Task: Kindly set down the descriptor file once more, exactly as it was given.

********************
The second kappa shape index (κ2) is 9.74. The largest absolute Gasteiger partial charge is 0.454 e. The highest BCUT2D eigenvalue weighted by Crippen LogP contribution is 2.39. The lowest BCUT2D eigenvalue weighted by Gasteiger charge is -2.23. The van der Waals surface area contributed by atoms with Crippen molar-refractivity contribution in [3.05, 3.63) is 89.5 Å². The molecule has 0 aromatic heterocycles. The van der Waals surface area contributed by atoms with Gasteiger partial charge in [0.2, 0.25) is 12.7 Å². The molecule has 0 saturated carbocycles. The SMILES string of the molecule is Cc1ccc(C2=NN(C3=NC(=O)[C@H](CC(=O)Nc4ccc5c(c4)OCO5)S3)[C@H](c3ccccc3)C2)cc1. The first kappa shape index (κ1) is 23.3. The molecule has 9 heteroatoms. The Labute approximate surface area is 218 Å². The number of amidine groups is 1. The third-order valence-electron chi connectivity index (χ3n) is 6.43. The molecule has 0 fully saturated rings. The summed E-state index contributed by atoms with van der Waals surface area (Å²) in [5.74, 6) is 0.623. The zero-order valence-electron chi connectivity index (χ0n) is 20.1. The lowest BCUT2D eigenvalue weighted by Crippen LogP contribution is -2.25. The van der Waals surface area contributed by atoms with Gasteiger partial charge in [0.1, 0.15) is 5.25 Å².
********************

The second kappa shape index (κ2) is 9.74. The largest absolute Gasteiger partial charge is 0.454 e. The highest BCUT2D eigenvalue weighted by Crippen LogP contribution is 2.39. The lowest BCUT2D eigenvalue weighted by Gasteiger charge is -2.23. The van der Waals surface area contributed by atoms with Crippen molar-refractivity contribution in [3.05, 3.63) is 89.5 Å². The molecule has 0 aromatic heterocycles. The van der Waals surface area contributed by atoms with Gasteiger partial charge in [0.2, 0.25) is 12.7 Å². The molecule has 0 saturated carbocycles. The SMILES string of the molecule is Cc1ccc(C2=NN(C3=NC(=O)[C@H](CC(=O)Nc4ccc5c(c4)OCO5)S3)[C@H](c3ccccc3)C2)cc1. The first kappa shape index (κ1) is 23.3. The molecule has 9 heteroatoms. The Labute approximate surface area is 218 Å². The number of amidine groups is 1. The third-order valence-electron chi connectivity index (χ3n) is 6.43. The molecule has 0 fully saturated rings. The summed E-state index contributed by atoms with van der Waals surface area (Å²) in [5.74, 6) is 0.623. The zero-order valence-electron chi connectivity index (χ0n) is 20.1. The lowest BCUT2D eigenvalue weighted by Crippen LogP contribution is -2.25. The van der Waals surface area contributed by atoms with Gasteiger partial charge in [0.1, 0.15) is 5.25 Å².